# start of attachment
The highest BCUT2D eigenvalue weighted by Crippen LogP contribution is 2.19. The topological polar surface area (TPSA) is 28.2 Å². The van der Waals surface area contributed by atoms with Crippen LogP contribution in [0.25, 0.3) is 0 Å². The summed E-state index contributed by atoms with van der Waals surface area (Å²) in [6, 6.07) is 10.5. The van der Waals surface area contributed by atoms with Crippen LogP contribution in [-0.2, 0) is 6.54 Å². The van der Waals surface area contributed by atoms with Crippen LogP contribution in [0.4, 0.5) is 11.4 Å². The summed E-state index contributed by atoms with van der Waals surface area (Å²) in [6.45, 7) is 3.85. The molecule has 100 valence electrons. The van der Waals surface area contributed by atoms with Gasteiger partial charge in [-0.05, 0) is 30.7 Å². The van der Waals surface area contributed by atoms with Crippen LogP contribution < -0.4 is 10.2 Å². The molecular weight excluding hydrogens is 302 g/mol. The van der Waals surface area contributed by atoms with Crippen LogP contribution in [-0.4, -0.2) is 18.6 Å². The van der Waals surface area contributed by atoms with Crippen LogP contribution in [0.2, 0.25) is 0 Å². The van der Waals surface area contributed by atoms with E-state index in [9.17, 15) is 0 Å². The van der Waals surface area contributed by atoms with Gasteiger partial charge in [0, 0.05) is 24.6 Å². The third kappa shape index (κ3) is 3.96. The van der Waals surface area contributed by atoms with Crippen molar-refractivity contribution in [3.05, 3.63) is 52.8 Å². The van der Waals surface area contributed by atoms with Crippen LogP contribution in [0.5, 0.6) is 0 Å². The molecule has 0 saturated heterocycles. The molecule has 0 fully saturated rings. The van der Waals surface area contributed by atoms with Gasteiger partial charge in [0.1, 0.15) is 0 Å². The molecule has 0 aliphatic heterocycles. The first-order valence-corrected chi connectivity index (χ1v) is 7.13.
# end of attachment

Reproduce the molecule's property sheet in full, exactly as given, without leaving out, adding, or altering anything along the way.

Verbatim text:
The highest BCUT2D eigenvalue weighted by Crippen LogP contribution is 2.19. The topological polar surface area (TPSA) is 28.2 Å². The van der Waals surface area contributed by atoms with Crippen LogP contribution in [0.25, 0.3) is 0 Å². The summed E-state index contributed by atoms with van der Waals surface area (Å²) in [6, 6.07) is 10.5. The van der Waals surface area contributed by atoms with Crippen LogP contribution in [-0.2, 0) is 6.54 Å². The van der Waals surface area contributed by atoms with Crippen LogP contribution in [0.4, 0.5) is 11.4 Å². The summed E-state index contributed by atoms with van der Waals surface area (Å²) in [6.45, 7) is 3.85. The molecule has 100 valence electrons. The van der Waals surface area contributed by atoms with Gasteiger partial charge in [-0.05, 0) is 30.7 Å². The van der Waals surface area contributed by atoms with Crippen LogP contribution < -0.4 is 10.2 Å². The molecular weight excluding hydrogens is 302 g/mol. The van der Waals surface area contributed by atoms with Crippen LogP contribution in [-0.4, -0.2) is 18.6 Å². The van der Waals surface area contributed by atoms with Crippen LogP contribution in [0.2, 0.25) is 0 Å². The van der Waals surface area contributed by atoms with E-state index in [9.17, 15) is 0 Å². The van der Waals surface area contributed by atoms with Gasteiger partial charge in [0, 0.05) is 24.6 Å². The third kappa shape index (κ3) is 3.96. The van der Waals surface area contributed by atoms with Crippen molar-refractivity contribution in [3.05, 3.63) is 52.8 Å². The van der Waals surface area contributed by atoms with Crippen LogP contribution in [0.5, 0.6) is 0 Å². The molecule has 0 saturated heterocycles. The molecule has 0 fully saturated rings. The van der Waals surface area contributed by atoms with Gasteiger partial charge in [0.1, 0.15) is 0 Å². The molecule has 0 aliphatic heterocycles. The first-order valence-corrected chi connectivity index (χ1v) is 7.13.